Moments after Lisbeth is born, she’s taken from her mother and handed over to an enslaved wet nurse, Mattie, a young mother separated from her own infant son in order to care for her tiny charge. Thus begins an intense relationship that will shape both of their lives for decades to come. Though Lisbeth leads a life of privilege, she finds nothing but loneliness in the company of her overwhelmed mother and her distant, slave-owning father. As she grows older, Mattie becomes more like family to Lisbeth than her own kin and the girl’s visits to the slaves’ quarters—and their lively and loving community—bring them closer together than ever. But can two women in such disparate circumstances form a bond like theirs without consequence? This deeply moving tale of unlikely love traces the journey of these very different women as each searches for freedom and dignity.

My take:
What struck me on reading this book again was that as a reader, I sometimes forget that I am living in a different reality and I try to judge the story and the actions of the characters by my own values living in these times. This time, I just let it unfold and I did not judge. Louise Rosenblatt, in the book Making Meaning with Texts, selected essays writes:
“The reader brings to the work personality traits, memories of past events, present needs and preoccupations, a particular mood of the moment and a particular physical condition. These and many other elements in a never-to-be-duplicated combination determine his response to the text.”  
I believe that is always true. I think re-reading the same book at a different time in my life gave me a different read of the book. I was not in the middle of working with my social studies colleague to create a slavery unit for our 8th graders. I am just reading a story to read a story, so the combination of memories, present needs, preoccupations and my mood at the moment created a different enough combination so that I could just enjoy the journey and look on as a fly in the wall as the story unfolded. I am happy to have met Mattie and Lisbeth.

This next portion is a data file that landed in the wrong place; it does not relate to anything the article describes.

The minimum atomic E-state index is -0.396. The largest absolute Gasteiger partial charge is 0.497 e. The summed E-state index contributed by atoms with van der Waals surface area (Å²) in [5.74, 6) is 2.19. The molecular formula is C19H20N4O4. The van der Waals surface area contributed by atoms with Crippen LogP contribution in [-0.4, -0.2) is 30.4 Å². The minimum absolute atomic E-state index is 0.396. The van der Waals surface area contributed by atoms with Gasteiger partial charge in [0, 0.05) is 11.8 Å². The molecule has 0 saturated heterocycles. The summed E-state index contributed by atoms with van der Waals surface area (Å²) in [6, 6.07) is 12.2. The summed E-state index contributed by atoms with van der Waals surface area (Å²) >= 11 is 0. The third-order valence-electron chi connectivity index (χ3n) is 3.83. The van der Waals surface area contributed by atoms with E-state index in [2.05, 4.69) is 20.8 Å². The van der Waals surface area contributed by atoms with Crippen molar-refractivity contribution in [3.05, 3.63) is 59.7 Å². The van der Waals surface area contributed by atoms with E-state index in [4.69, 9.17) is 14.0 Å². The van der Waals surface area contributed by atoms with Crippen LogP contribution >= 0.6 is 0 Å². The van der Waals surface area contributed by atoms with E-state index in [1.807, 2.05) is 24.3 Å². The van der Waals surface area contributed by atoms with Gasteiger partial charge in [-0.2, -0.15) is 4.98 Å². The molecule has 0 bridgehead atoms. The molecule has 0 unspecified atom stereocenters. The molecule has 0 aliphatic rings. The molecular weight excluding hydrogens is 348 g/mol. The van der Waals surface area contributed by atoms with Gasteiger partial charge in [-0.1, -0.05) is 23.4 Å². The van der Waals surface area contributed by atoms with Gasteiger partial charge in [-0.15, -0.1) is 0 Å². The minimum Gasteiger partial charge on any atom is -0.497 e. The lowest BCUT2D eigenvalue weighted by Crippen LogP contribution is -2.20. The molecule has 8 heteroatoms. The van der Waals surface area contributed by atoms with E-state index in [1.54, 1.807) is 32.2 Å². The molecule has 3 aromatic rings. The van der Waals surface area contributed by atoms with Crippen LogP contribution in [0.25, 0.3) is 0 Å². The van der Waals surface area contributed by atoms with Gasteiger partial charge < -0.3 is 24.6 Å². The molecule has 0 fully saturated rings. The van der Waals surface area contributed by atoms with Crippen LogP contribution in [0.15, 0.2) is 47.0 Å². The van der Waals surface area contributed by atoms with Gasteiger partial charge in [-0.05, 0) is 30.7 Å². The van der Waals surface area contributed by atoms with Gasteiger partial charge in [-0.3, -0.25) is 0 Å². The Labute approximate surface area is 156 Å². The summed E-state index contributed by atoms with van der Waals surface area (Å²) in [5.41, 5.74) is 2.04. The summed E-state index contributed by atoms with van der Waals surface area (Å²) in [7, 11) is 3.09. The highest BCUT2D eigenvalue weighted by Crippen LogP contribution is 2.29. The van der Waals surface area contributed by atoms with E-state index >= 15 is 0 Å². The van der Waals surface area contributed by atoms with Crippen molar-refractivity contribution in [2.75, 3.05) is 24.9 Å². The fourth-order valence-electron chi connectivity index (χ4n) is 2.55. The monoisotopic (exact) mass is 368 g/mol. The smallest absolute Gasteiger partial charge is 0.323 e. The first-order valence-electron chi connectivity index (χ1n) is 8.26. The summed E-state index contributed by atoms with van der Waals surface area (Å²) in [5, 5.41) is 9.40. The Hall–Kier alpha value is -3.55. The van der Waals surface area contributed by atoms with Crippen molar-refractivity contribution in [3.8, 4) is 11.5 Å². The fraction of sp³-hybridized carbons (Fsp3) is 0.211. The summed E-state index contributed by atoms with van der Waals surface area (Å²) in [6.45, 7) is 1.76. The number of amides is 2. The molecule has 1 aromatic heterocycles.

Tuesday, February 16, 2016

Tween Tuesday: Alchemist

Author: Paulo Coelho
Publisher: HarperCollins
Pages: 208
Publication date: April 25, 2006
Genre: Fiction
Rating: 5
Synopsis: from
The Alchemist presents a simple fable, based on simple truths and places it in a highly unique situation. And though we may sniff a bestselling formula, it is certainly not a new one: even the ancient tribal storytellers knew that this is the most successful method of entertaining an audience while slipping in a lesson or two. Brazilian storyteller Paulo Coelho introduces Santiago, an Andalusian shepherd boy who one night dreams of a distant treasure in the Egyptian pyramids. And so he's off: leaving Spain to literally follow his dream.
ReviewThe Alchemist is a unique and extremely exhilarating tale about the lengths that man will go to to achieve a goal, no matter how far fetched it may seem, and how the path to realization can yield more than just wisdom. I have to say that this extraordinary book is, in fact, my favorite book so far in my life.
My favorite character is the Alchemist, an all-knowing, philosophical individual who believes in the "Soul of the World" and all that speak the "Language of the World." I think that men like the Alchemist have intriguing persona. I can't help but wonder what's going on inside his mind.
"Tell your heart that the fear of suffering is worse than the suffering itself," the alchemist replies. "And that no heart has ever suffered when it goes in search of its dreams, because every second of the search is a second's encounter with God and with eternity." - the Alchemist
I recommend that those with a more mature taste in books and who enjoy the more allegorical type of story to read this novel. I was, and am almost absolutely sure that others who read this book will be, touched by the story within this story of discovery.
In a sentence...
A story of true discovery and life altering realization.
Posted by: Pono 

Thursday, February 11, 2016

The Missing by Melanie Florence

As a middle level reading specialist, I am often on the lookout for Hi/Lo YA (high interest/low reading level young adult) books that will appeal to the students and not be childish or look like something that is embarrassing for them to carry around.

This is by Lorimer Books out of Canada and they focus on books for reluctant readers. What caught my interest was the title. Right away I know it is going to be about someone that is missing, so a mystery, and the picture is the missing girl. The potential reader has to make inferences, that is what makes it mysterious. The other reason I want to read this is because this is an Indigenous or First Nation or Aboriginal girl that is missing. I am gathering that from the inset picture, but also the girl looking for her is named Feather. A little heavy handed, but it's a beautiful name.  Right there in just the cover, the publishers provide enough information for even the reluctant reader to "read" enough to make a decision on the book. Reluctant readers do not read the synopsis on the back, but they do "read" the cover, so they did a good job on just the cover. I'm hooked.

Description from the Publisher
Will Feather find Mia . . . alive?After a girl she knows from school goes missing and is found dead in the Red River, Feather is shocked when the police write it off as a suicide. Then, it’s Feather’s best friend, Mia, who vanishes — but Mia’s mom and abusive stepfather paint Mia as a frequent runaway, so the authorities won’t investigate her disappearance either. Everyone knows that Native girls are disappearing and being killed, but no one is connecting the dots.